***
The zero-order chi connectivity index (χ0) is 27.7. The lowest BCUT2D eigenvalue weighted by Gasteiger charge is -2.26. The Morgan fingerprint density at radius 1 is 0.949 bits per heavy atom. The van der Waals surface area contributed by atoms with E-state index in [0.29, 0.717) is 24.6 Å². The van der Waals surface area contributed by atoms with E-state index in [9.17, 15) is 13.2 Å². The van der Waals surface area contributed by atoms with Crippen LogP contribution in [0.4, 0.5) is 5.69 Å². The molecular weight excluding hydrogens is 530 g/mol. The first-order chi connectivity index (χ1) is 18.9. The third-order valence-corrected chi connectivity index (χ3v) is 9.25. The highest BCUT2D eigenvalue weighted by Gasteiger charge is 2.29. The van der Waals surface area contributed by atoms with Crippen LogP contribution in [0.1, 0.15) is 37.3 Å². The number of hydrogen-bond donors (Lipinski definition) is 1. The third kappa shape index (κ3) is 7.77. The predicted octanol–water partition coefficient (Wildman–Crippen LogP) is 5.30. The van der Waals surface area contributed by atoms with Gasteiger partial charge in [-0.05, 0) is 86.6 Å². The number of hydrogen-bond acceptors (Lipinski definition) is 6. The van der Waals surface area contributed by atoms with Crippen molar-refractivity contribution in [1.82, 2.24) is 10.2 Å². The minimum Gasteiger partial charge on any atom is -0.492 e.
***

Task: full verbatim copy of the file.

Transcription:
The zero-order chi connectivity index (χ0) is 27.7. The lowest BCUT2D eigenvalue weighted by Gasteiger charge is -2.26. The Morgan fingerprint density at radius 1 is 0.949 bits per heavy atom. The van der Waals surface area contributed by atoms with E-state index in [0.29, 0.717) is 24.6 Å². The van der Waals surface area contributed by atoms with E-state index in [9.17, 15) is 13.2 Å². The van der Waals surface area contributed by atoms with Crippen LogP contribution in [0.4, 0.5) is 5.69 Å². The molecular weight excluding hydrogens is 530 g/mol. The first-order chi connectivity index (χ1) is 18.9. The third-order valence-corrected chi connectivity index (χ3v) is 9.25. The highest BCUT2D eigenvalue weighted by Gasteiger charge is 2.29. The van der Waals surface area contributed by atoms with Crippen LogP contribution in [0.1, 0.15) is 37.3 Å². The number of hydrogen-bond donors (Lipinski definition) is 1. The third kappa shape index (κ3) is 7.77. The predicted octanol–water partition coefficient (Wildman–Crippen LogP) is 5.30. The van der Waals surface area contributed by atoms with Gasteiger partial charge in [-0.05, 0) is 86.6 Å². The number of hydrogen-bond acceptors (Lipinski definition) is 6. The van der Waals surface area contributed by atoms with Crippen molar-refractivity contribution in [1.82, 2.24) is 10.2 Å². The minimum Gasteiger partial charge on any atom is -0.492 e.